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Rough & tumble world (was Re: "Dinos of a Feather" )

At 07:59 PM 3/1/99 -0500, you wrote:
>Dr. Tom wrote:
>>Grappling with the jaws, sure; tearing and yanking with the powerful neck,
>sure; but rolling around with a 4 tonne _Edmontosaurus_ or 6 tonne
>_Triceratops_ or whatever is a good route for getting your rib
>>cage/skull/limbs crushed.
>But isn't that what the fossil record shows?--at least to some extent?  As
>Darren Tanke has pointed out recently, trackways show evidence of deformed
>toes and even limping dinosaurs (theropods and sauropods).   He also says
>that Hadrosaurs show a lot of evidence for bone trauma, including very
>serious jaw fractures, massive pelvic fractures and crush fractures to the
>end of the tail,  Tyrannosaurs are known to have suffered fractures,
>including fibula fractures, broken ribs and gastralia  (according to Darren;
>due to high impact falls).  Some of the more recent tyrannosaur skeletons
>appear to indicate even more rough and tumble lifestyles.....witness Sue and
>Stan and the like...
>Can we really rule out Tyrannosaurs ("the body") ventura?

Rough and tumble, yes; lots of damage, yes.  But we were talking explicitly
about rolling over on its back during routine predation.  Rolling around
while wrestling a big hadrosaur or _Triceratops_ wouldn't merely result in
broken bones: this would very likely result in *crushed* bones (notice how I
used that particular word in the quote above), and ribcages (and burst
internal organs), etc.  Heck, I would expect this is the one time you really
WOULD get a hepatic piston in a tyrannosaur, as liver gets squashed forward
into the lungs...

Unlike stop-motion animation movies, you can't just scale up the behavior of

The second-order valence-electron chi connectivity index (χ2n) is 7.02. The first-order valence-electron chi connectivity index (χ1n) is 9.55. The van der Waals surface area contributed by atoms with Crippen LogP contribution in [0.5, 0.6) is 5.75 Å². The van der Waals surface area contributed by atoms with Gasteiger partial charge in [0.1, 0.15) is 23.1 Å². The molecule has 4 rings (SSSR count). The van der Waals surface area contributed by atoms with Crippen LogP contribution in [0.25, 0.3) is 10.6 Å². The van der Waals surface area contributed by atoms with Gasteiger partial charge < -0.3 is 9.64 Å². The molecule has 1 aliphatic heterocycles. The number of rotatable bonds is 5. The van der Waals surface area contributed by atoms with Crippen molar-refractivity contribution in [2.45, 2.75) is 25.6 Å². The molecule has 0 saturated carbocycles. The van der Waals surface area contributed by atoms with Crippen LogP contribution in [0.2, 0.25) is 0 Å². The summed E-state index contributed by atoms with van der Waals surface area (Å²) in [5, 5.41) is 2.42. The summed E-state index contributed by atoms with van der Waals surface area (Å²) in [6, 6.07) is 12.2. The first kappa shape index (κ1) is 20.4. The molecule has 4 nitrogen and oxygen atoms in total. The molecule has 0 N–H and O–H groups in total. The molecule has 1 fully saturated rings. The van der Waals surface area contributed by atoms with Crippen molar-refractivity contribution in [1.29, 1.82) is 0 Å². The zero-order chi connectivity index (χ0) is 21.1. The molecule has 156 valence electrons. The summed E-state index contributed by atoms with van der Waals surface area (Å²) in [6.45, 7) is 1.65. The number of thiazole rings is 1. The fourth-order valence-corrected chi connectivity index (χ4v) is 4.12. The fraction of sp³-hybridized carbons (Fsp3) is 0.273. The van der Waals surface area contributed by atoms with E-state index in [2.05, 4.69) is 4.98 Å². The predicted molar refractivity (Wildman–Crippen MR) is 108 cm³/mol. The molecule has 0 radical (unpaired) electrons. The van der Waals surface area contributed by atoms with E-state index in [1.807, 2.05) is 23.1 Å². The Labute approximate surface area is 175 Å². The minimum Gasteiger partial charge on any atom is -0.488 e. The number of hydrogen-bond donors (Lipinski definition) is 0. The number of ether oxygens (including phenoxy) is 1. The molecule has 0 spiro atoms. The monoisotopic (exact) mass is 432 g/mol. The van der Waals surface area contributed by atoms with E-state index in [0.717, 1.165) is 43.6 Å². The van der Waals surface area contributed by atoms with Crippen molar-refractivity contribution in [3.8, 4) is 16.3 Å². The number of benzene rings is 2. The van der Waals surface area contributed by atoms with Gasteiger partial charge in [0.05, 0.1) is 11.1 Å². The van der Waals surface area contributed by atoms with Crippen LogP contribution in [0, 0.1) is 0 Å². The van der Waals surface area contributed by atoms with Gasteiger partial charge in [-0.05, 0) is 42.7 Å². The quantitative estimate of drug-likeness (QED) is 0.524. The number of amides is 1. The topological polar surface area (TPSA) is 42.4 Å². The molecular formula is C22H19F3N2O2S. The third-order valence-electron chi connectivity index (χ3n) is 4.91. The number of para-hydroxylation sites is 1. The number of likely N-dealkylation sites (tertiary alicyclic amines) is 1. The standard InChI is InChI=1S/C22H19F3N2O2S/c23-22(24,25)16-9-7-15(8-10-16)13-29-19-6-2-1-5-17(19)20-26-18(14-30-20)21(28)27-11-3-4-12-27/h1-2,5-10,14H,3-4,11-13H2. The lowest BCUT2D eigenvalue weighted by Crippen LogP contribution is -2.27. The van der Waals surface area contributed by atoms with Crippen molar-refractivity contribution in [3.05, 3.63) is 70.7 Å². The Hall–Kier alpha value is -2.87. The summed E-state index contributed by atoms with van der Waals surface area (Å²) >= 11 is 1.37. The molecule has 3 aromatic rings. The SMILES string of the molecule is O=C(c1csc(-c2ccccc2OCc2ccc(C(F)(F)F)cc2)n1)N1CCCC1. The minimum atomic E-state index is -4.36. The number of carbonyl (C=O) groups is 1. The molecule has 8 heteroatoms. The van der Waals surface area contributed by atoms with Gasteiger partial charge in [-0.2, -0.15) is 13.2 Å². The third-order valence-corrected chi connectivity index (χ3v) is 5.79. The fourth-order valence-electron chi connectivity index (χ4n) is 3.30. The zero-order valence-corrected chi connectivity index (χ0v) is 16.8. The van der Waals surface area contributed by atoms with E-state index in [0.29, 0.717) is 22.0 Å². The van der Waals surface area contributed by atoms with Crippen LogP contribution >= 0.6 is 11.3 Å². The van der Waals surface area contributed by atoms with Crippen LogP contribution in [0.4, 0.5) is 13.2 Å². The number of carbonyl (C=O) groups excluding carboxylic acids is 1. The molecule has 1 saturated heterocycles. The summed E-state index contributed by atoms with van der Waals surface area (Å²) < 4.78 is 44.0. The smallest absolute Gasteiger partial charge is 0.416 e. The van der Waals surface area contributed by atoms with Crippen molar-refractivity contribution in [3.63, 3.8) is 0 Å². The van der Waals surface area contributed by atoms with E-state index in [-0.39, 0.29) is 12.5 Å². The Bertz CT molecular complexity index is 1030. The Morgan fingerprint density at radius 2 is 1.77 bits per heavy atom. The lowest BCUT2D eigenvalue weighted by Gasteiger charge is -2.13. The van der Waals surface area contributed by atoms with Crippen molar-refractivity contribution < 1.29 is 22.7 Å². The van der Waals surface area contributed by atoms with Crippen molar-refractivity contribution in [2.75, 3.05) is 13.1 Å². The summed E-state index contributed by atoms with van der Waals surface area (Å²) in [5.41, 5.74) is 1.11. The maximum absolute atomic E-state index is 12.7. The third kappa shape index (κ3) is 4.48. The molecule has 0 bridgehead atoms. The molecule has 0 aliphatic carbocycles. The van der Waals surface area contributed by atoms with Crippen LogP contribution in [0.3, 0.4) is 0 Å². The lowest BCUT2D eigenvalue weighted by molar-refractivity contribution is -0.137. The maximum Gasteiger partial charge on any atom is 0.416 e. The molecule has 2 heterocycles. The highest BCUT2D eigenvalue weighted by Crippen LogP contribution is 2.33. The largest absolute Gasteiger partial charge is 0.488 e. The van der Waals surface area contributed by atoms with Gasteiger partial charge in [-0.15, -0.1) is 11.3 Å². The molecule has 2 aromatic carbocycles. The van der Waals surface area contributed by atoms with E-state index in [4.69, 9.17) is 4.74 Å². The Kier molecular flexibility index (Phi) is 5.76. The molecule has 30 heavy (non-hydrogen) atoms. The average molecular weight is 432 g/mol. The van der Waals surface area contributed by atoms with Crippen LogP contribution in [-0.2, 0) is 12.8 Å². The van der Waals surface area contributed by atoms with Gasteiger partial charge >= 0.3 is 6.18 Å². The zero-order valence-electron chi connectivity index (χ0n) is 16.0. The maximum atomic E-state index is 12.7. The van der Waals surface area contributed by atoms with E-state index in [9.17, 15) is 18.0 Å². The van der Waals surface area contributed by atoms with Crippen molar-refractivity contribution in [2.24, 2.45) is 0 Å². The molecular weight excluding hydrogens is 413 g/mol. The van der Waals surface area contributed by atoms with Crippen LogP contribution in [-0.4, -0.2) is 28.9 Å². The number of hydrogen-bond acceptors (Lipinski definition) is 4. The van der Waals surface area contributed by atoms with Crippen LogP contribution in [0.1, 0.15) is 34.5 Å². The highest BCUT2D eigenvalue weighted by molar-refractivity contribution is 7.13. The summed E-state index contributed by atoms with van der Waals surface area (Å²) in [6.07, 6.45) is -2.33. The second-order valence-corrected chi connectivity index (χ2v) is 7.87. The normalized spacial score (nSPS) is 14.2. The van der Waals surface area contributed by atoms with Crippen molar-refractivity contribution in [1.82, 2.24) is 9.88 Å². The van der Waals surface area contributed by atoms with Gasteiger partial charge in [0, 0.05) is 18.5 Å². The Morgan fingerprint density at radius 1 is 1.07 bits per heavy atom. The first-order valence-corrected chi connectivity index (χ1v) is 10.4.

small animals and say that large animals did exactly the same thing.  Some
allowances have to be made to the laws of physics and the mechanical
strengths of flesh and bone.

So, sure: body blows, tail slams, kicks and so forth (although even a half
nelson would be outside of a tyrannosaur's or opponent's ability...) are
expected, and a significant amount of breakage did occur.  However, thinking
that a _Tyrannosaurus_ vs. _Anatotitan_ predation event was just a scaled-up
version of mongoose vs. cobra seems very unlikley.

And that's where this thread began: with the question about what would
happen to alledged _T. rex_ feathers when it rolled on its back to wrestle
with its prey.

(And, come to think of it, rolling on its back would probably be the worst
possible move a tyrannosaur could do: it loses its height advantage (death
from above) and its speed advantage, and puts itself in a position
(literally!) where the potential prey item could use its entire weight
against it.).

Thomas R. Holtz, Jr.
Vertebrate Paleontologist     Webpage: http://www.geol.umd.edu
Dept. of Geology              Email:tholtz@geol.umd.edu
University of Maryland        Phone:301-405-4084
College Park, MD  20742       Fax:  301-314-9661